Common Genetic Variant Found for Pulmonary Arterial Hypertension

Research By William Nichols, PhD

Post Date: June 30, 2019 | Publish Date: Dec. 5, 2018

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A study published in Lancet Respiratory Medicine shows an association between the lung disease HLA and the genes SOX17 and HLA-DPA1/DPB1.

Pulmonary arterial hypertension (PAH) is a rare disorder caused by blockage of the pulmonary arteries, resulting in heart failure and premature death. Treatments have advanced in recent years, but PAH remains a devastating disorder.

Now, an international team of scientists that included investigators from Cincinnati Children’s has advanced our understanding of PAH genetics through genome-wide association studies that analyzed data from 11,744 people of European decent.

The study, published in Lancet Respiratory Medicine, is the largest genetic analysis to date for PAH. It reports that PAH is associated with two genes, SOX17 and HLA-DPA1/DPB1. Although many genes with rare variants have already been identified in PAH, this the first study identifying common variants in a large population of patients.

“This is the first finding of common variation associated with PAH and all of the U.S. patients in the study are enrolled in the National Biological Sample and Data Repository for PAH at Cincinnati Children’s,” says William Nichols, PhD, Director of the PAH biobank here and a senior investigator on the study. “The biobank is the world’s largest sample and genetic data repository in the world for patients with this disease.”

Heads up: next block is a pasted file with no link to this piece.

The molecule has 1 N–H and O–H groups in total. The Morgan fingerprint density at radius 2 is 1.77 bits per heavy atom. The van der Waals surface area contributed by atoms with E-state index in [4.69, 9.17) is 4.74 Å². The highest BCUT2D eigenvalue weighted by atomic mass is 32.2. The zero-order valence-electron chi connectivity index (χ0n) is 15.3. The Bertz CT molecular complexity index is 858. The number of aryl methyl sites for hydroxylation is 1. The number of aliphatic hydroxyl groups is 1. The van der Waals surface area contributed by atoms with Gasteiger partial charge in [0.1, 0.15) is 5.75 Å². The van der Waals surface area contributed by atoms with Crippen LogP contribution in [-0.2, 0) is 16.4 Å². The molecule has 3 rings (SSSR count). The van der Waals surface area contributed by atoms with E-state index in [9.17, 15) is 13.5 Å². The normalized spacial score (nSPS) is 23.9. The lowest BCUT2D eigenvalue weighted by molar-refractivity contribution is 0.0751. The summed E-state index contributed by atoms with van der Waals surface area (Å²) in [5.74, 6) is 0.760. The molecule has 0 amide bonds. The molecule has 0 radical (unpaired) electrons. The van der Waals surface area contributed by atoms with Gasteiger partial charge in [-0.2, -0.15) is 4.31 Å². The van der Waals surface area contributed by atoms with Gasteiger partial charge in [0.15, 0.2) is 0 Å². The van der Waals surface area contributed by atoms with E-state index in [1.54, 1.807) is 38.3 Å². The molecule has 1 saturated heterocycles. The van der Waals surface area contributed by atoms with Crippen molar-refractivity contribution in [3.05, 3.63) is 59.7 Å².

Michael Pauciulo, MBA, Division of Human Genetics, was a co-first author on the study.

Publication Information

Original Title:Genetic determinants of risk in pulmonary arterial hypertension: international genome-wide association studies and meta-analysis
Published in:Lancet Respiratory Medicine
Publish date:Dec. 5, 2018

Read the study

Research By

  • William Nichols, PhD

    William Nichols, PhD

    Director, National Biological Sample and Data Repository for PAH

    The Nichols lab investigates factors that contribute to the genetic susceptibility to Pulmonary Arterial Hypertension (PAH)